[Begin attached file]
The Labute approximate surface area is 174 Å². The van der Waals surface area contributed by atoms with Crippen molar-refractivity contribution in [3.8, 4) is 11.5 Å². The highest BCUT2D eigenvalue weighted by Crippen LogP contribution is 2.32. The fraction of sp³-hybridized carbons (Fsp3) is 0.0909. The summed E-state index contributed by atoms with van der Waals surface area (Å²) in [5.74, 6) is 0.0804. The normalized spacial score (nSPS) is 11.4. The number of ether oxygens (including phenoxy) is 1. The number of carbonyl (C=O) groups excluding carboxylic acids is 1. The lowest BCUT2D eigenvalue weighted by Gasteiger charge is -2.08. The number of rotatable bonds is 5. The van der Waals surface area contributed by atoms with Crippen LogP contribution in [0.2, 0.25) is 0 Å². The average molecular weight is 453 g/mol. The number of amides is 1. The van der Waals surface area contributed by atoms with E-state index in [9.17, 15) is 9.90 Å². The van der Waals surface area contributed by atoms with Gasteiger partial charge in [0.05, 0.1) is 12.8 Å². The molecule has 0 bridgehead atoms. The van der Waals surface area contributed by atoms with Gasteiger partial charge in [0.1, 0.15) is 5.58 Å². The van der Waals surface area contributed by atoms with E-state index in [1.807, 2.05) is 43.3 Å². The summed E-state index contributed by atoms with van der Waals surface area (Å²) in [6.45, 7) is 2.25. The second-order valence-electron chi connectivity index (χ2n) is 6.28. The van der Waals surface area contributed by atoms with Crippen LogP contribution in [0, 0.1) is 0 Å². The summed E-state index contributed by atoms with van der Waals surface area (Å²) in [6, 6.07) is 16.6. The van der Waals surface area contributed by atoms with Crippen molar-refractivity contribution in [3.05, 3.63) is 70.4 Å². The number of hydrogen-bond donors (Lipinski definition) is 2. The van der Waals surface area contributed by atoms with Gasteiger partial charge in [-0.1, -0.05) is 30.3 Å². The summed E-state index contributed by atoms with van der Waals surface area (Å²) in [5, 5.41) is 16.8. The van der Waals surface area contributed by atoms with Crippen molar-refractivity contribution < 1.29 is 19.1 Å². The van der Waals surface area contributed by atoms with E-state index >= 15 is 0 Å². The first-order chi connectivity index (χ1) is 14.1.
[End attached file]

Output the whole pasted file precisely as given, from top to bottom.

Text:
The Labute approximate surface area is 174 Å². The van der Waals surface area contributed by atoms with Crippen molar-refractivity contribution in [3.8, 4) is 11.5 Å². The highest BCUT2D eigenvalue weighted by Crippen LogP contribution is 2.32. The fraction of sp³-hybridized carbons (Fsp3) is 0.0909. The summed E-state index contributed by atoms with van der Waals surface area (Å²) in [5.74, 6) is 0.0804. The normalized spacial score (nSPS) is 11.4. The number of ether oxygens (including phenoxy) is 1. The number of carbonyl (C=O) groups excluding carboxylic acids is 1. The lowest BCUT2D eigenvalue weighted by Gasteiger charge is -2.08. The number of rotatable bonds is 5. The van der Waals surface area contributed by atoms with Crippen LogP contribution in [0.2, 0.25) is 0 Å². The average molecular weight is 453 g/mol. The number of amides is 1. The van der Waals surface area contributed by atoms with E-state index in [9.17, 15) is 9.90 Å². The van der Waals surface area contributed by atoms with Gasteiger partial charge in [0.05, 0.1) is 12.8 Å². The molecule has 0 bridgehead atoms. The van der Waals surface area contributed by atoms with Gasteiger partial charge in [0.1, 0.15) is 5.58 Å². The van der Waals surface area contributed by atoms with E-state index in [1.807, 2.05) is 43.3 Å². The summed E-state index contributed by atoms with van der Waals surface area (Å²) in [6.45, 7) is 2.25. The second-order valence-electron chi connectivity index (χ2n) is 6.28. The van der Waals surface area contributed by atoms with Crippen LogP contribution in [0, 0.1) is 0 Å². The summed E-state index contributed by atoms with van der Waals surface area (Å²) in [6, 6.07) is 16.6. The van der Waals surface area contributed by atoms with Crippen molar-refractivity contribution in [3.05, 3.63) is 70.4 Å². The number of hydrogen-bond donors (Lipinski definition) is 2. The van der Waals surface area contributed by atoms with Gasteiger partial charge in [-0.1, -0.05) is 30.3 Å². The summed E-state index contributed by atoms with van der Waals surface area (Å²) in [5, 5.41) is 16.8. The van der Waals surface area contributed by atoms with Crippen molar-refractivity contribution < 1.29 is 19.1 Å². The van der Waals surface area contributed by atoms with E-state index >= 15 is 0 Å². The first-order chi connectivity index (χ1) is 14.1.